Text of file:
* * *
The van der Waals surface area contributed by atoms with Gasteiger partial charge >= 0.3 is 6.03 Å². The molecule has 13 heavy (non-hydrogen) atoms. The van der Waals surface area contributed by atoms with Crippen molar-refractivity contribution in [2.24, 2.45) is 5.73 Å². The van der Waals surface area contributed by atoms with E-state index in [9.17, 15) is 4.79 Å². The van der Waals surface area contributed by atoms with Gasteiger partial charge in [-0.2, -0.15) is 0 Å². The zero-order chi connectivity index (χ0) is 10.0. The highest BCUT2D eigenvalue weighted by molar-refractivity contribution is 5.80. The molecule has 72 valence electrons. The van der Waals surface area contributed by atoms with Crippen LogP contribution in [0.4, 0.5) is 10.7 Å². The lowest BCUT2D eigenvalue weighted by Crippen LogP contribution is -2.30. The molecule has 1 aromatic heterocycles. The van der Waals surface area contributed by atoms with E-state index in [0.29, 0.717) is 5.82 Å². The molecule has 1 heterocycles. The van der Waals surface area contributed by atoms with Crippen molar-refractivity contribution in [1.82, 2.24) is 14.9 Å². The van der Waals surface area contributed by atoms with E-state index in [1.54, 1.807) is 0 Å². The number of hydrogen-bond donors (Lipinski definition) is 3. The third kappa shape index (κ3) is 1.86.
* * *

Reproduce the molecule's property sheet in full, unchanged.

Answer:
The van der Waals surface area contributed by atoms with Gasteiger partial charge >= 0.3 is 6.03 Å². The molecule has 13 heavy (non-hydrogen) atoms. The van der Waals surface area contributed by atoms with Crippen molar-refractivity contribution in [2.24, 2.45) is 5.73 Å². The van der Waals surface area contributed by atoms with E-state index in [9.17, 15) is 4.79 Å². The van der Waals surface area contributed by atoms with Gasteiger partial charge in [-0.2, -0.15) is 0 Å². The zero-order chi connectivity index (χ0) is 10.0. The highest BCUT2D eigenvalue weighted by molar-refractivity contribution is 5.80. The molecule has 72 valence electrons. The van der Waals surface area contributed by atoms with Crippen LogP contribution in [0.4, 0.5) is 10.7 Å². The lowest BCUT2D eigenvalue weighted by Crippen LogP contribution is -2.30. The molecule has 1 aromatic heterocycles. The van der Waals surface area contributed by atoms with E-state index in [0.29, 0.717) is 5.82 Å². The molecule has 1 heterocycles. The van der Waals surface area contributed by atoms with Crippen molar-refractivity contribution in [1.82, 2.24) is 14.9 Å². The van der Waals surface area contributed by atoms with E-state index in [1.54, 1.807) is 0 Å². The number of hydrogen-bond donors (Lipinski definition) is 3. The third kappa shape index (κ3) is 1.86.